What a fucking nightmare.

The previous Thursday and Friday had been sunny and warm, perfect for sitting on the back porch of C*'s friend Thursday night after a great Scottish meal that included this delectible little cheese made in these parts and a stew of fish and prawn and a dessert made from raspberries and homemade whipped cream dotted with oatmeal flakes. A bottle of homemade wine here, some undistilled whiskey there and a few thousand cigarettes over there, and we were having a mighty fine time. That's when the thought hit us. Great weather! An impending weekend! The Boy! His friend! An offer of a loan on some camping gear! The Isle of Skye!

The drive out there was fabulous. Clear skies, warm. Not a drop of sky water in sight. Once over the bridge, we stopped at the "beach" on the Skye side and let the boys out with their nets to see what they could find while we made lunch and fed and watered Woody. It was warm. Clear. Gorgeous. That's how I remember it, anyway.



But after looking at the few photos I snapped, anyone could have seen the downpour coming from a mile away. Perhaps I'm an optimist after all?

On Skye, there were huge mountains, old castles and quaint towns between us and the area we had picked for camping on the western side of the island. By the time we got there, however, it was pouring down rain. The sky opened up. The clouds were angry. There wasn't a sun in sight. Onward, we trudged. To a campside back toward the east. Still raining. Onward. To a campsite even further east, back toward the bridge. Rain. We decided to give it a go.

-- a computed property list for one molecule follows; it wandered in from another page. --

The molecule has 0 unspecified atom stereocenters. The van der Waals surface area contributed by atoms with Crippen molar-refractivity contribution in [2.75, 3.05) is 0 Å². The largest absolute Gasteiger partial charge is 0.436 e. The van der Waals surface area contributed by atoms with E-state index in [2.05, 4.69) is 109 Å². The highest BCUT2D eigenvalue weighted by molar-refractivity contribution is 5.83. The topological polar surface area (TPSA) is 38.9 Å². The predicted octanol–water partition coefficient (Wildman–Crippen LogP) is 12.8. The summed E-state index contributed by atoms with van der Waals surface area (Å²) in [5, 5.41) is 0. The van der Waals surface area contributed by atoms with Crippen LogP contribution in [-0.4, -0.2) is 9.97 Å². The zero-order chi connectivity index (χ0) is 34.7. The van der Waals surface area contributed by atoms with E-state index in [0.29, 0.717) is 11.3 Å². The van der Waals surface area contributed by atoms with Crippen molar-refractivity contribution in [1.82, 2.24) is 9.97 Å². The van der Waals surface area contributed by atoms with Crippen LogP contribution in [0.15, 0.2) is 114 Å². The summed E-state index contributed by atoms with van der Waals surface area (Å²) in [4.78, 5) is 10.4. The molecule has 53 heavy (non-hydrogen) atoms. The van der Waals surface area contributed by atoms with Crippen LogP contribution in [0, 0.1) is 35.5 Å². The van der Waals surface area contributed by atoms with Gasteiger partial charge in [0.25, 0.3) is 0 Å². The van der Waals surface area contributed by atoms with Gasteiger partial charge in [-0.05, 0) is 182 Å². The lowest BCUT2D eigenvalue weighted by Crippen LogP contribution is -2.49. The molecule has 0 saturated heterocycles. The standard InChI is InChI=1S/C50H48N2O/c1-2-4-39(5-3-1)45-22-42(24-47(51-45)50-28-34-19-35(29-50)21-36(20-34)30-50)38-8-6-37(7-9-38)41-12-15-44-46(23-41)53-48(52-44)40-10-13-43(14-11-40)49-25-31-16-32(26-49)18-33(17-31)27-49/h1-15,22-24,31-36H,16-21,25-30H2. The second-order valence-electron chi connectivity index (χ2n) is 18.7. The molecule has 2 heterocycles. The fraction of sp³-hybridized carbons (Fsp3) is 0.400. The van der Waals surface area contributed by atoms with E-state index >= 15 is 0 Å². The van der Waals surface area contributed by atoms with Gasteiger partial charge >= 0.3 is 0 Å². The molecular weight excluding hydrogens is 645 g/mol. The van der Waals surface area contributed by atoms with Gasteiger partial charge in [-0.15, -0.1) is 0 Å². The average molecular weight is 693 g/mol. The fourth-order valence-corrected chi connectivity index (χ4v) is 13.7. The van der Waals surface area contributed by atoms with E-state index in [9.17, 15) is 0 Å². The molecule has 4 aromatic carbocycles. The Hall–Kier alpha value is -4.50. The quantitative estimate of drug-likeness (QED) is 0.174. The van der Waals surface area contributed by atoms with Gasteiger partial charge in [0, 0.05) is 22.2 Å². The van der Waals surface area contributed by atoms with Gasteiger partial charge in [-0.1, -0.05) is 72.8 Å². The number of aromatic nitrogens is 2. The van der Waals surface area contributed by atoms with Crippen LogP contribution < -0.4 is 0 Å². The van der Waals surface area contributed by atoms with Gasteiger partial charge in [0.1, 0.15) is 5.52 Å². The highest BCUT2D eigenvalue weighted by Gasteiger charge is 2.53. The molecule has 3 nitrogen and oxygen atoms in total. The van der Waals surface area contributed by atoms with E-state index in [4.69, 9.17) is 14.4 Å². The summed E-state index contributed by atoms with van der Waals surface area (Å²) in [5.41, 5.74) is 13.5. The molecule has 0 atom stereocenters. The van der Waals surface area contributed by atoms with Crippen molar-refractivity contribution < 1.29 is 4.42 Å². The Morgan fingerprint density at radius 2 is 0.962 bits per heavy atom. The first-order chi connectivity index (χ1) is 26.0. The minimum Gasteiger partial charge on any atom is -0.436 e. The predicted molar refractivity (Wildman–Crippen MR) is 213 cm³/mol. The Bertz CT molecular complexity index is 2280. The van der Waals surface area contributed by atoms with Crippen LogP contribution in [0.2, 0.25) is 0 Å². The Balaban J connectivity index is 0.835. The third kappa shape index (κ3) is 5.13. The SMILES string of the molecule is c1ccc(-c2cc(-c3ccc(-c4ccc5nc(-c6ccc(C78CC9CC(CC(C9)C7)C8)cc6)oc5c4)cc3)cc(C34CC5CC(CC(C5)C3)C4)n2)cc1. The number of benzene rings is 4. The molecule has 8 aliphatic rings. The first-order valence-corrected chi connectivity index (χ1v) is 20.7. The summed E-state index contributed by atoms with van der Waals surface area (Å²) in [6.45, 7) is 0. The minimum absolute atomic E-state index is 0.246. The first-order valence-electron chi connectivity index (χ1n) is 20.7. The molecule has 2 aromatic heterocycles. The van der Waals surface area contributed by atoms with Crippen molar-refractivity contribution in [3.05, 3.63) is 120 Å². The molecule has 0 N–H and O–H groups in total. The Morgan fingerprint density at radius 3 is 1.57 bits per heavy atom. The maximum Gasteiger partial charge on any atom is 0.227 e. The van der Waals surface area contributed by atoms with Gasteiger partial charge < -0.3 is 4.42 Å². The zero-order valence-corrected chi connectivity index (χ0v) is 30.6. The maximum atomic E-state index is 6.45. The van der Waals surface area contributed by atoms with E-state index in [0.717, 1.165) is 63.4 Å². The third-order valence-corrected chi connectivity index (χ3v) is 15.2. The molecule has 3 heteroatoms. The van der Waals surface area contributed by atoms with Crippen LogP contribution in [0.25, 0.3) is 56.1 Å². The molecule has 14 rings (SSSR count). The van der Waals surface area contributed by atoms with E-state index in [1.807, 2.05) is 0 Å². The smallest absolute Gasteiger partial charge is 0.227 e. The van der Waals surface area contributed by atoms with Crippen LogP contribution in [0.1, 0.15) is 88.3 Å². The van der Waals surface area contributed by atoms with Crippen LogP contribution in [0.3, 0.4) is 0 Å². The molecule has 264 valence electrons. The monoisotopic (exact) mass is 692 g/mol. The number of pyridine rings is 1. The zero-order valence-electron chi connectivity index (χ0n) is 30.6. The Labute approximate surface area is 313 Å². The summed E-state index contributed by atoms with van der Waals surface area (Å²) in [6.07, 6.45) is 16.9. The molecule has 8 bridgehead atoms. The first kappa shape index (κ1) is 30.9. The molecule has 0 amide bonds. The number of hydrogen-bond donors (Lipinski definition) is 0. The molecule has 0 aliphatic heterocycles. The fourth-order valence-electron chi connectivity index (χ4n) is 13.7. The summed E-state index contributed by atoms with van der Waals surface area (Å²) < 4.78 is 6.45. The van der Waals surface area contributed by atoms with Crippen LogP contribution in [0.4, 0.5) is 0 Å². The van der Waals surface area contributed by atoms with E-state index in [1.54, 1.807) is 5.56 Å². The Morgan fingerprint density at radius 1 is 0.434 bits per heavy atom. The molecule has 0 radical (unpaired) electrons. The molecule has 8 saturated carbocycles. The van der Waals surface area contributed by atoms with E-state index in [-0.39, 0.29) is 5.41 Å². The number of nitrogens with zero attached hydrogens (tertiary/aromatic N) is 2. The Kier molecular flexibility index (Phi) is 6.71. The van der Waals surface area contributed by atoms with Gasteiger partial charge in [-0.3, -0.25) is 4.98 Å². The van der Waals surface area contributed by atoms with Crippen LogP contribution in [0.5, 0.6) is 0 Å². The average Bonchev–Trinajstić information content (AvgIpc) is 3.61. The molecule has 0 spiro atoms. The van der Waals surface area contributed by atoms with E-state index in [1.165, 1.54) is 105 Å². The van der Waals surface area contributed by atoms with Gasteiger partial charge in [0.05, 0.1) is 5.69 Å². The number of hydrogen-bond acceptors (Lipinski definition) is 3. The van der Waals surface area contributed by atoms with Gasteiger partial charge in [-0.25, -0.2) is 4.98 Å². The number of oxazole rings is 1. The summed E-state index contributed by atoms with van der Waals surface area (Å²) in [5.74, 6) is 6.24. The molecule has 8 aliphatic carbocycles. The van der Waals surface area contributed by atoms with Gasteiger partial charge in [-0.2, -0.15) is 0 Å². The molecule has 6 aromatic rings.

In the downpour, C* and I got the big tent out and attempted to erect it. Once it was halfway up, though, it acted as a net to catch the horrible wind. It took all my strength to keep it from flying away while C* worked on getting it pegged down. No luck. In our haste, we had done something wrong, and the tent, on one side, wasn't sitting properly on the ground. Soaking wet and cold, I gave up.

"Let's go home."

That turned out to be the best suggestion anyone had made all day. After all, the weather was crappy, the kids were acting like major brats (I'm hungry, etc., etc., nonstop) and I wanted to get rid of The Boy's friend because he's a fucking asshole who I'm sure will grow up to be a thuggish construction worker/thief/vandal who drinks way, way too much. I'm quite sure I shouldn't be an elementary school teacher after this weekend.

On the way back off the island, we stopped so I could nab a photo of this castle:



The rain continued for two days. The end.

Saturday, June 02, 2007

Making a move?

Sent out a few job applications today...in Inverness. I'm 95 percent sure this is where I'm going to make a new life.

Tuesday, May 29, 2007

The Boy, The Family and England, oh my!

The first time I met The Boy, I was sitting in C*'s lounge. The Boy and his mother arrived to drop him off for the weekend. He had seen me on the webcam and talked to me on the phone before, but that was through the safety of the 5,000 miles that separated us. Now I was in his father's living room, and he stood bashfully in the hallway just out of view.

"Go on in. Don't be shy," his father prodded.

Then, he was there, standing in front of me. The Boy who factored heavily into whether or not the relationship between C* and I could continue. We had already discussed it. If The Boy didn't like or accept me, C* and I would be through.

"Hi," he said.

Hi, indeed.

The Boy this past weekend in England with a bowl of ice cream and jelly at Granny Jill's house: